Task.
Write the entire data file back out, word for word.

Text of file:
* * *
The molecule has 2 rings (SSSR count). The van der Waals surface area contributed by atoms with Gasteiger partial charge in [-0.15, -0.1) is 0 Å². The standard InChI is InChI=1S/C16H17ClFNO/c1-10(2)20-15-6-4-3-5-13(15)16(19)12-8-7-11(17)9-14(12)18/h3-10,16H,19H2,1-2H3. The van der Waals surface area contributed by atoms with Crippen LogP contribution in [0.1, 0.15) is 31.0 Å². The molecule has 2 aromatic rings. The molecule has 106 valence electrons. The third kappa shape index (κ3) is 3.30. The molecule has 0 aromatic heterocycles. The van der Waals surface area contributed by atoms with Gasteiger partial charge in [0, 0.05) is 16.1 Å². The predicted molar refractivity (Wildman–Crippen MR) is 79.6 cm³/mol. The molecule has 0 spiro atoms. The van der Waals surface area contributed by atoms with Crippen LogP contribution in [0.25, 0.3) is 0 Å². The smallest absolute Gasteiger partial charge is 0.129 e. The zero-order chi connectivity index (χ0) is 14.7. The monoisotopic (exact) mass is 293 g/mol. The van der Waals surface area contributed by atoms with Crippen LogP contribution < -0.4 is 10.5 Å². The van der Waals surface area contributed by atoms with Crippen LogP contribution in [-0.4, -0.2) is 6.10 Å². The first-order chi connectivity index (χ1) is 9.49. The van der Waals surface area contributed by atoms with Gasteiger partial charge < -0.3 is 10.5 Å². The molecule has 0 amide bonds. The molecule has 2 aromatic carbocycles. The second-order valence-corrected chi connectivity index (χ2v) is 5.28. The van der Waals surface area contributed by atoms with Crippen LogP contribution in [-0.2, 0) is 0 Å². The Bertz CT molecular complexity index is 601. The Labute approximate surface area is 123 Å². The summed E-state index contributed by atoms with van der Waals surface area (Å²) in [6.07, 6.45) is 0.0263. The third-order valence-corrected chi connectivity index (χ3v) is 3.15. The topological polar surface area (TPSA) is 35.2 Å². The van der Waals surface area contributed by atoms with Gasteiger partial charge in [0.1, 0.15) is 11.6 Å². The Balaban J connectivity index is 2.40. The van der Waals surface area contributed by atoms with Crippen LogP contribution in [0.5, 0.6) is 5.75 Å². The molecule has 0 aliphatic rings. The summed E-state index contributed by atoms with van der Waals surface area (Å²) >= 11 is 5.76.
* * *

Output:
The molecule has 2 rings (SSSR count). The van der Waals surface area contributed by atoms with Gasteiger partial charge in [-0.15, -0.1) is 0 Å². The standard InChI is InChI=1S/C16H17ClFNO/c1-10(2)20-15-6-4-3-5-13(15)16(19)12-8-7-11(17)9-14(12)18/h3-10,16H,19H2,1-2H3. The van der Waals surface area contributed by atoms with Crippen LogP contribution in [0.1, 0.15) is 31.0 Å². The molecule has 2 aromatic rings. The molecule has 106 valence electrons. The third kappa shape index (κ3) is 3.30. The molecule has 0 aromatic heterocycles. The van der Waals surface area contributed by atoms with Gasteiger partial charge in [0, 0.05) is 16.1 Å². The predicted molar refractivity (Wildman–Crippen MR) is 79.6 cm³/mol. The molecule has 0 spiro atoms. The van der Waals surface area contributed by atoms with Crippen LogP contribution in [0.25, 0.3) is 0 Å². The smallest absolute Gasteiger partial charge is 0.129 e. The zero-order chi connectivity index (χ0) is 14.7. The monoisotopic (exact) mass is 293 g/mol. The van der Waals surface area contributed by atoms with Crippen LogP contribution < -0.4 is 10.5 Å². The van der Waals surface area contributed by atoms with Crippen LogP contribution in [-0.4, -0.2) is 6.10 Å². The first-order chi connectivity index (χ1) is 9.49. The van der Waals surface area contributed by atoms with Gasteiger partial charge < -0.3 is 10.5 Å². The molecule has 0 amide bonds. The molecule has 2 aromatic carbocycles. The second-order valence-corrected chi connectivity index (χ2v) is 5.28. The van der Waals surface area contributed by atoms with Crippen LogP contribution in [-0.2, 0) is 0 Å². The Bertz CT molecular complexity index is 601. The Labute approximate surface area is 123 Å². The summed E-state index contributed by atoms with van der Waals surface area (Å²) in [6.07, 6.45) is 0.0263. The third-order valence-corrected chi connectivity index (χ3v) is 3.15. The topological polar surface area (TPSA) is 35.2 Å². The van der Waals surface area contributed by atoms with Gasteiger partial charge in [0.1, 0.15) is 11.6 Å². The Balaban J connectivity index is 2.40. The van der Waals surface area contributed by atoms with Crippen LogP contribution in [0.5, 0.6) is 5.75 Å². The molecule has 0 aliphatic rings. The summed E-state index contributed by atoms with van der Waals surface area (Å²) >= 11 is 5.76.